Theses Doctoral

Essays on Courts, Randomization, and Experiments

Thorley, Dane Ross

This dissertation comprises three chapters that explore and expand on the use of experimentation and randomization in the study of courts, judges, and the law:
Chapter 1: This Chapter reviews the two most prominent procedural approaches to addressing judicial conflicts of interest in U.S. courts—judicial self-recusal and in-court disclosure. These procedural approaches fail to account for the legal and institutional dynamics that surround the relationship between judges, attorneys, and the adjudicative process. I argue that judges do not recuse themselves, that attorneys will not ask them to, and that if we understand both the legal and extra-legal incentives at play in these decisions, this should not surprise us. The shortcomings of recusal and disclosure are particularly salient in the context of judicial campaign finance, where judges often face the acute dilemma of being assigned to preside over cases in which one of the parties or attorneys has contributed to their election campaign.
To support these claims, Chapter 1 presents the results of a randomized field experiment which I identify active Wisconsin and Texas civil cases that feature donor-attorneys. The experiment randomly assigns a portion of the judges presiding over these cases to receive a letter from an NGO identifying the potential conflict and requesting recusal. The empirical results support the growing skepticism surrounding judicial self-recusal and raise doubts that judicial disclosure is an efficacious remedy. Building on these results, the Chapter explores two potential alternatives—one procedural and one institutional—that better account for the realities of judicial conflicts of interest and the incentives of court actors.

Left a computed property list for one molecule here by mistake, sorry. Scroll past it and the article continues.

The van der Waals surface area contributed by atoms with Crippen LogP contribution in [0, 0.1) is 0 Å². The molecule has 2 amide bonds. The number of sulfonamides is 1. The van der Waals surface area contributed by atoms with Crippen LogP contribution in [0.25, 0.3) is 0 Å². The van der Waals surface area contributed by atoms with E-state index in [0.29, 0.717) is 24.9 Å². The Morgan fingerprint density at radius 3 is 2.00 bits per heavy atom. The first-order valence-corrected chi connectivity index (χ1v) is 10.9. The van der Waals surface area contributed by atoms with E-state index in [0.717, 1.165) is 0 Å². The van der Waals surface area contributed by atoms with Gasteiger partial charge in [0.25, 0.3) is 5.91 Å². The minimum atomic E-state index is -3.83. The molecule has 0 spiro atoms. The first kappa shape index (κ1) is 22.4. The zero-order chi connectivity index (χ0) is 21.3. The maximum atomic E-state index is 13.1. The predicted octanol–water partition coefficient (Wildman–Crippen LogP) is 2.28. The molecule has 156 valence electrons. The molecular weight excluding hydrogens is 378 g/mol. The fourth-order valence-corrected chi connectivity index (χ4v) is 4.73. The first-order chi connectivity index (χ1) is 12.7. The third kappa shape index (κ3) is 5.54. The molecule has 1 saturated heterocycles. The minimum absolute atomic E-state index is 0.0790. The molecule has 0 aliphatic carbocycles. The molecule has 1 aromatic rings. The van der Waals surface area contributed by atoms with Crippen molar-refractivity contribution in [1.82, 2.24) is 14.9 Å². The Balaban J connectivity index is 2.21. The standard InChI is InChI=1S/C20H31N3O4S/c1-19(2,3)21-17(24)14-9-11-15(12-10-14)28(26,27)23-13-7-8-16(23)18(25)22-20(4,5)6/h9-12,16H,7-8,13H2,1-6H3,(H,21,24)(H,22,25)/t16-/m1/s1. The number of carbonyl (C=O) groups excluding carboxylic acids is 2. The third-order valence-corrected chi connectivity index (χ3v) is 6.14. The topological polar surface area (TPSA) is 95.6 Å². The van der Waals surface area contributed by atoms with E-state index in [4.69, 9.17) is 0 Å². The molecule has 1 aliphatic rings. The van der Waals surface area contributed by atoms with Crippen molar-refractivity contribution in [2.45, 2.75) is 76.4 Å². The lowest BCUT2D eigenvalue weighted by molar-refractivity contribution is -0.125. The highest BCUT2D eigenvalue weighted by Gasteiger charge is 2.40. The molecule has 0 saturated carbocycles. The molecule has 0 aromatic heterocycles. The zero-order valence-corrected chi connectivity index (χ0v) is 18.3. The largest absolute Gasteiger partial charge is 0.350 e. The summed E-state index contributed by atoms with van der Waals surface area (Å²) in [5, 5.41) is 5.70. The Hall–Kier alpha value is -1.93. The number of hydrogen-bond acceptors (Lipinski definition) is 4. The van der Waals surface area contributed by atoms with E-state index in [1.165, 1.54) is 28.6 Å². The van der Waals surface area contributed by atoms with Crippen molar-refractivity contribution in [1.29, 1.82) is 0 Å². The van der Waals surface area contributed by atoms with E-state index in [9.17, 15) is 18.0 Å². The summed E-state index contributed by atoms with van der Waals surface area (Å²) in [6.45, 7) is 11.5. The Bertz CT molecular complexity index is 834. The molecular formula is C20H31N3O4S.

Chapter 2: This Chapter contributes to the growing literature challenging the general assumption of and reliance on random judicial assignment by identifying common court procedures and practices that threaten unbiased causal inference. These “de-randomizing” events, including differing probabilities of assignment, post-assignment judicial changes, non-random missingness, and non-random assignment itself, should be accounted for when making causal claims but are commonly either ignored or not even recognized by researchers utilizing random judicial assignment. The Chapter explores how these de-randomizing events violate the key empirical assumptions underlying randomized studies and offers methodological solutions and presents original data from a survey of the 30 largest U.S. state-level criminal courts, outlining their assignment protocols and identifying the extent to which they feature the de-randomizing events described.
Chapter 3: In Williams-Yulee v. The Florida Bar (2015), the Supreme Court ruled that a Florida law banning direct campaign solicitation by judicial candidates was not a violation of the First Amendment. In doing so, the majority relied on several untested empirical claims, including the assertion that direct solicitation has a distinctly stronger impact on the public’s confidence in the judiciary than indirect solicitation. This chapter provides a short but focused evaluation of these empirical claims. A nationally-representative survey experiment presents subjects with a hypothetical vignette in which a state trial-level judge runs for election and utilizes one of various campaign fundraising tactics. The survey then presents subjects with questions relating to the trust and legitimacy that they associate with both the judicial system presented in the vignette and their actual state- and federal-level government institutions. The results suggest that the public does not discern any significant difference between direct and indirect judicial solicitation but does see other judicial campaign features (promises of recusal and the amount of the donations) as salient in regard to trust and legitimacy. These findings are at odds with the empirical assumptions that the majority relied upon in the Williams-Yulee decision and highlight the value that survey experiments can play in evaluating empirical claims made by the Supreme Court.


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More About This Work

Academic Units
Political Science
Thesis Advisors
Lax, Jeffrey R.
Ph.D., Columbia University
Published Here
October 7, 2019